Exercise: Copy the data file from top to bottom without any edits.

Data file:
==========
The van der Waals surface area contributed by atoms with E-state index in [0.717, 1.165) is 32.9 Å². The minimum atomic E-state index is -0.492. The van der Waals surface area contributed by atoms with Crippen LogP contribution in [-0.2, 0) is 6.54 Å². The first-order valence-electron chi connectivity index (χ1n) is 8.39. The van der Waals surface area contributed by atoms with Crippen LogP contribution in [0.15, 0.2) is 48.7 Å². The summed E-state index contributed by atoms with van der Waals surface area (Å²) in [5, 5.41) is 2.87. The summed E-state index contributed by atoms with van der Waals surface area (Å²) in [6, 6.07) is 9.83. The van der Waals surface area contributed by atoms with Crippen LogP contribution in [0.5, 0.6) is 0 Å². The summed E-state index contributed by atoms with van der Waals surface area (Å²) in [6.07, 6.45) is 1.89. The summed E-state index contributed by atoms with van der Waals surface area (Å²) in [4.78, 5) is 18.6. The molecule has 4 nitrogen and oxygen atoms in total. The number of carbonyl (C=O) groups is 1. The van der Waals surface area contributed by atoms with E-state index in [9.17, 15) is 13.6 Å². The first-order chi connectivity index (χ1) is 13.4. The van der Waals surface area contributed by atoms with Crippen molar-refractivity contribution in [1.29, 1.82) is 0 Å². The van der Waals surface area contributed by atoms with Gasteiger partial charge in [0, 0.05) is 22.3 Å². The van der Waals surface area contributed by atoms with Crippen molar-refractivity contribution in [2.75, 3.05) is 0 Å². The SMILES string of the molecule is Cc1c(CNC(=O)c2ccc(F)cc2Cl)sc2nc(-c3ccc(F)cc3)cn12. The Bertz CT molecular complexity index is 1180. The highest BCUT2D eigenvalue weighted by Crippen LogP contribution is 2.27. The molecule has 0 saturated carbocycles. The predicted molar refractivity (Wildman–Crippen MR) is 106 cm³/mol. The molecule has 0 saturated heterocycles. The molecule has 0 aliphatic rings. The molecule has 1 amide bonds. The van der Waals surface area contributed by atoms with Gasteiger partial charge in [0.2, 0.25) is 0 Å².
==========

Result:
The van der Waals surface area contributed by atoms with E-state index in [0.717, 1.165) is 32.9 Å². The minimum atomic E-state index is -0.492. The van der Waals surface area contributed by atoms with Crippen LogP contribution in [-0.2, 0) is 6.54 Å². The first-order valence-electron chi connectivity index (χ1n) is 8.39. The van der Waals surface area contributed by atoms with Crippen LogP contribution in [0.15, 0.2) is 48.7 Å². The summed E-state index contributed by atoms with van der Waals surface area (Å²) in [5, 5.41) is 2.87. The summed E-state index contributed by atoms with van der Waals surface area (Å²) in [6, 6.07) is 9.83. The van der Waals surface area contributed by atoms with Crippen LogP contribution in [0.5, 0.6) is 0 Å². The summed E-state index contributed by atoms with van der Waals surface area (Å²) in [6.07, 6.45) is 1.89. The summed E-state index contributed by atoms with van der Waals surface area (Å²) in [4.78, 5) is 18.6. The molecule has 4 nitrogen and oxygen atoms in total. The number of carbonyl (C=O) groups is 1. The van der Waals surface area contributed by atoms with E-state index in [9.17, 15) is 13.6 Å². The first-order chi connectivity index (χ1) is 13.4. The van der Waals surface area contributed by atoms with Crippen molar-refractivity contribution in [1.29, 1.82) is 0 Å². The van der Waals surface area contributed by atoms with Gasteiger partial charge in [0, 0.05) is 22.3 Å². The van der Waals surface area contributed by atoms with Crippen molar-refractivity contribution in [2.75, 3.05) is 0 Å². The SMILES string of the molecule is Cc1c(CNC(=O)c2ccc(F)cc2Cl)sc2nc(-c3ccc(F)cc3)cn12. The Bertz CT molecular complexity index is 1180. The highest BCUT2D eigenvalue weighted by Crippen LogP contribution is 2.27. The molecule has 0 saturated carbocycles. The predicted molar refractivity (Wildman–Crippen MR) is 106 cm³/mol. The molecule has 0 saturated heterocycles. The molecule has 0 aliphatic rings. The molecule has 1 amide bonds. The van der Waals surface area contributed by atoms with Gasteiger partial charge in [0.2, 0.25) is 0 Å².